LOS ANGELES—Brian Merken, A.C.E., received the Emmy statuette on Sept. 12 for “Outstanding Single-Camera Picture Editing For A Comedy Series” for the episode “Two Days of the Condor” for HBO’s hit “Silicon Valley.” He recalled it as the payoff for the greatest gamble he ever took.
“Don’t tell my daughter,” Merken laughed, “but I quit college halfway through. I left Santa Monica City College just as I was beginning their film school track when I landed a production assistant gig. My film school turned out to be all the editors and production people I would meet on the job.”
Merken actually got the editing bug from a fourth grade teacher whose husband, Herbert Neil Travis, won an Oscar for cutting “Dances with Wolves.” A neighbor down the street, Barry Gold, who was editing “Pacific Blue” for the USA Network, introduced Merken to the Avid Media composer during off hours, got him on board as a production assistant, and helped him get into the Editors’ Guild.
Merken’s first assistant editor’s spot was on “Malcolm in the Middle,” working under Steve Welch. “A lot of my own editing style was learned from Steve,” he said. “He was one of the fastest guys on the Avid I’ve ever seen. It was very fortunate that I was able to work continuously for the first 12 years of my career moving from ‘Pacific Blue’ to ‘Malcolm.’”
(L TO R): Kumail Nanjiani, Zach Woods, TJ Miller and Thomas Middleditch in the “Silicon Valley” episode “Two Days of the Condor”GOING SOLO
Merken got his first solo editor’s credit on the short-lived “In the Motherhood,” and went on to work on a few other primetime footnotes, but it’s the geek-hip HBO comedy “Silicon Valley” that has given him the chance to really let his editing chops shine.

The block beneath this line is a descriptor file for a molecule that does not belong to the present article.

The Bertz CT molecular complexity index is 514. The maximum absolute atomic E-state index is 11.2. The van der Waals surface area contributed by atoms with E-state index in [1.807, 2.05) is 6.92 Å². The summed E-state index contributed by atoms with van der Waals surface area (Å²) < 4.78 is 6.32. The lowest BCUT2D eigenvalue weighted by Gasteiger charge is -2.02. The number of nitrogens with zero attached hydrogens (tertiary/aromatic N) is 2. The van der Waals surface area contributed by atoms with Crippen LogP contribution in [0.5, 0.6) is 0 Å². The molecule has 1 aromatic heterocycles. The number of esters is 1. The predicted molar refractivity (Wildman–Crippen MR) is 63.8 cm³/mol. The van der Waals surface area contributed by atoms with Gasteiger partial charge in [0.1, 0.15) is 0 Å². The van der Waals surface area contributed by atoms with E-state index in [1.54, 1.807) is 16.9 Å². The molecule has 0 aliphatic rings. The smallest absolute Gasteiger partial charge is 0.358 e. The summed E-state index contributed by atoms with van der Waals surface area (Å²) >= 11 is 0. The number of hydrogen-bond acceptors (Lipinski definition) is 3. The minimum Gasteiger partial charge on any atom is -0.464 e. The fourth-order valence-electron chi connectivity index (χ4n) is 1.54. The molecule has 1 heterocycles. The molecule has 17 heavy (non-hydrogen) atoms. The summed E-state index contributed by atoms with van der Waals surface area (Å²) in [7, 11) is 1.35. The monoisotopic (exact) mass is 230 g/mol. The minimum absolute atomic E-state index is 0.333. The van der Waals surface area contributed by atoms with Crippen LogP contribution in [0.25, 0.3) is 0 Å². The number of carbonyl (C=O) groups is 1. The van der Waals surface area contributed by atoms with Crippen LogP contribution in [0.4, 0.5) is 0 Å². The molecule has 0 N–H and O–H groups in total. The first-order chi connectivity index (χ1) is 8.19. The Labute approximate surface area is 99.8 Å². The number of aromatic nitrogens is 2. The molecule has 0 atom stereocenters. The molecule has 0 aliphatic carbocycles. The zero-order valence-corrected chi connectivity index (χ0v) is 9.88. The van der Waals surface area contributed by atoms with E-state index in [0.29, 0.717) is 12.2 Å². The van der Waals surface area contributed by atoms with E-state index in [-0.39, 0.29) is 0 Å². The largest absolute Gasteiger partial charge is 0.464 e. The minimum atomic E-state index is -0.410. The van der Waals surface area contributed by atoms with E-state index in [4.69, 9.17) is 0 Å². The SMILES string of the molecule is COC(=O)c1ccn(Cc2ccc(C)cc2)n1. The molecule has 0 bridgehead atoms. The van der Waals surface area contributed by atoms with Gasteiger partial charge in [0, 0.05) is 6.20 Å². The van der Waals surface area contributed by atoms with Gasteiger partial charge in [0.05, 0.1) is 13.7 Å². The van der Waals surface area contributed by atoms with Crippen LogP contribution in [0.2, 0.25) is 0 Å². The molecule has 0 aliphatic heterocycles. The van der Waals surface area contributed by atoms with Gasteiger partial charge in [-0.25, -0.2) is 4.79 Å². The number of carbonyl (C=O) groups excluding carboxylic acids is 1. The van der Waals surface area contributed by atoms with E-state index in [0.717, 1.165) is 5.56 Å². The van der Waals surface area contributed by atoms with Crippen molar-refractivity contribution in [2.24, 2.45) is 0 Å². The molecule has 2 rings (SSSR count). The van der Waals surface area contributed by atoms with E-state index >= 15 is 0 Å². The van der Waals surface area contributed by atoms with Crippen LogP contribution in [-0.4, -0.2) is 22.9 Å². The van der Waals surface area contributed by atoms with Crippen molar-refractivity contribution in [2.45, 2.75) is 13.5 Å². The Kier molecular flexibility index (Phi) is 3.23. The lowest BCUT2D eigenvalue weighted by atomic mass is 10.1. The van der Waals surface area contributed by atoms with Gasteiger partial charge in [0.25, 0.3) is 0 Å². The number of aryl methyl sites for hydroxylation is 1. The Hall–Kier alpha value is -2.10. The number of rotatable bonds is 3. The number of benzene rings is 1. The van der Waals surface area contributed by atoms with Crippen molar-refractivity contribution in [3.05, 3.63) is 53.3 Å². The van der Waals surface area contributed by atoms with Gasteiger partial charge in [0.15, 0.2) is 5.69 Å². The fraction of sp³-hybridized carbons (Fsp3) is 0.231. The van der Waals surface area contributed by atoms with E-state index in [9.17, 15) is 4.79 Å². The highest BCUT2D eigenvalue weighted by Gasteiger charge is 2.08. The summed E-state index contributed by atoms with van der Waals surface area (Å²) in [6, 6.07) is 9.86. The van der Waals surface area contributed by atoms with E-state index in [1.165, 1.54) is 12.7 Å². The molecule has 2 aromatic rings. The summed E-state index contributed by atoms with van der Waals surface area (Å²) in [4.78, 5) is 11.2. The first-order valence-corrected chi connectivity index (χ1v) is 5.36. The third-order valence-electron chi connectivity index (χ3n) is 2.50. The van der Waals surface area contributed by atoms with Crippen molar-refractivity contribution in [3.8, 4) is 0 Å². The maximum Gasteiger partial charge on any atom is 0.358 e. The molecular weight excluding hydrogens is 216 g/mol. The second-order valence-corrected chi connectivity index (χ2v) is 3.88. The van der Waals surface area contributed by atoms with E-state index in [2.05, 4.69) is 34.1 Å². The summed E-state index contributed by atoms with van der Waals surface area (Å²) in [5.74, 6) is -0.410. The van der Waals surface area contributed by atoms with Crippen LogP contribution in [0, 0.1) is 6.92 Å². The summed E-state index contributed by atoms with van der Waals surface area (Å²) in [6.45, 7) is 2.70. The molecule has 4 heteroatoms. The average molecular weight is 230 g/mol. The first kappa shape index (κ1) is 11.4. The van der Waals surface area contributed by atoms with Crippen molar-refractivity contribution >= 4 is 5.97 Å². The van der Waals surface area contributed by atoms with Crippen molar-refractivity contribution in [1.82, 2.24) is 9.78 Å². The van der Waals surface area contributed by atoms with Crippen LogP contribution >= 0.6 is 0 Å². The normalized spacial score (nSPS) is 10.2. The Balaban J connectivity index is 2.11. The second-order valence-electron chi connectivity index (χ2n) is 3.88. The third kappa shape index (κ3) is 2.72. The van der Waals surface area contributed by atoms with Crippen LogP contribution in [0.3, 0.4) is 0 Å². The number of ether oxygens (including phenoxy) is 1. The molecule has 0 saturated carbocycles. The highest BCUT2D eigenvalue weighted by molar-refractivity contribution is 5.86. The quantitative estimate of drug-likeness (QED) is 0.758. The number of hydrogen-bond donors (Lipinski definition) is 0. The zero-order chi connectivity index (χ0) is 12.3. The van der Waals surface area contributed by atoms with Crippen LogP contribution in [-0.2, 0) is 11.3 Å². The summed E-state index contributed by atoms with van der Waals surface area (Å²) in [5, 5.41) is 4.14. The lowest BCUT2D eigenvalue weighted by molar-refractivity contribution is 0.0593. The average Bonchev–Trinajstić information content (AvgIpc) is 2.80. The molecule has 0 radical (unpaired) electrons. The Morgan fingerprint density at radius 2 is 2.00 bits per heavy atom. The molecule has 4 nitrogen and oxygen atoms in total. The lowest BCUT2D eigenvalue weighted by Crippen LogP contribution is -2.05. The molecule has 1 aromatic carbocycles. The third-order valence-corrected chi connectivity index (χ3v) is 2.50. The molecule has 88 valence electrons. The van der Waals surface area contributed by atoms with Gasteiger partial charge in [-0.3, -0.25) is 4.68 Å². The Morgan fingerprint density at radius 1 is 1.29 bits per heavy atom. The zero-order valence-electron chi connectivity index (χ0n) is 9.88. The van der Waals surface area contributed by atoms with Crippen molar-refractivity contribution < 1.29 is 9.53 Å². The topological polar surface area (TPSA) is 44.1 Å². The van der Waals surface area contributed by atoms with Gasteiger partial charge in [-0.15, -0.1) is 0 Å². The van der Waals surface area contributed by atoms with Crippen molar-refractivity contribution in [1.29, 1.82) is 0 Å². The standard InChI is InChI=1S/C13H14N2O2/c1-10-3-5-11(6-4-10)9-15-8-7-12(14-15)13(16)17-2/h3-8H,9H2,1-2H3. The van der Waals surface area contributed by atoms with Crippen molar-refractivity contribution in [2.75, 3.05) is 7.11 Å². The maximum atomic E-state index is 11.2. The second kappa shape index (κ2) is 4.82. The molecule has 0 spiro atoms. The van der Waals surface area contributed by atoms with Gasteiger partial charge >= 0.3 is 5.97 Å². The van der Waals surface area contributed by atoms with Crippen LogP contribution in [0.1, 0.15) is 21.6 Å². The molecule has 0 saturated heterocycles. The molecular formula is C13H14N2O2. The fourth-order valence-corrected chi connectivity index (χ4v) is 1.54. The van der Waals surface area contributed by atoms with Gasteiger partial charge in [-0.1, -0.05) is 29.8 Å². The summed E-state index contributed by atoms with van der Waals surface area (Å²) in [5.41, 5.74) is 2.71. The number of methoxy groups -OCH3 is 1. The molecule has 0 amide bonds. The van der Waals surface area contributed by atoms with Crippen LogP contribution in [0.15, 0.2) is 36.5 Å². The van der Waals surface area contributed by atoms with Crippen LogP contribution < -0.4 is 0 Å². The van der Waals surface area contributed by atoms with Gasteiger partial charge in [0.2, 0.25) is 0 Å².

Merken gave us a glimpse of his work schedule on the “Two Days of the Condor” episode that won him the golden statuette. It was written and directed by Alec Berg.
“I like to watch all the dailies myself,” Merken began, “but it is handy for troubleshooting that my excellent assistant, Brian Bautista, logs everything into the Avid’s ScriptSync (aka Scriptor) function. We have three to four days to complete our editor’s cut, then another three or four to work with the director. Fortunately, during the whole last season of ‘Silicon Valley’ directors Alec Berg and Mike Judge were our show runners so they were in town and always busy on the set. Once an episode wrapped, we’d hit the ground running to lock the final version.”
As Merken described it, the plot was more linear than most of the shows, so “everything had to work as one. That meant I didn’t have the usual B plot that I could cut to when I needed to re-orient the structure.”
Essentially, the “Condor” episode’s storyline has to do with a bunch of young and eager code writers living in a startup incubator of a crash pad run by entrepreneur Erlich Bachman (T. J. Miller). One of them, Richard Hendricks (Thomas Middleditch) who works at a large Internet company called Hooli, developed a rad app named Pied Piper that contains a killer data compression algorithm. Hooli wants it, and has taken Hendricks before binding arbitration claiming he wrote Pied Piper using their equipment.
At first the judge seems to rule against Hendricks and the upstart coders, so Hendricks covertly texts his compadres to delete Pied Piper from their servers to keep it out of Hooli’s greedy mitts. But then the judge unexpectedly reverses himself on a technicality, and Hendricks has to scramble to save his software.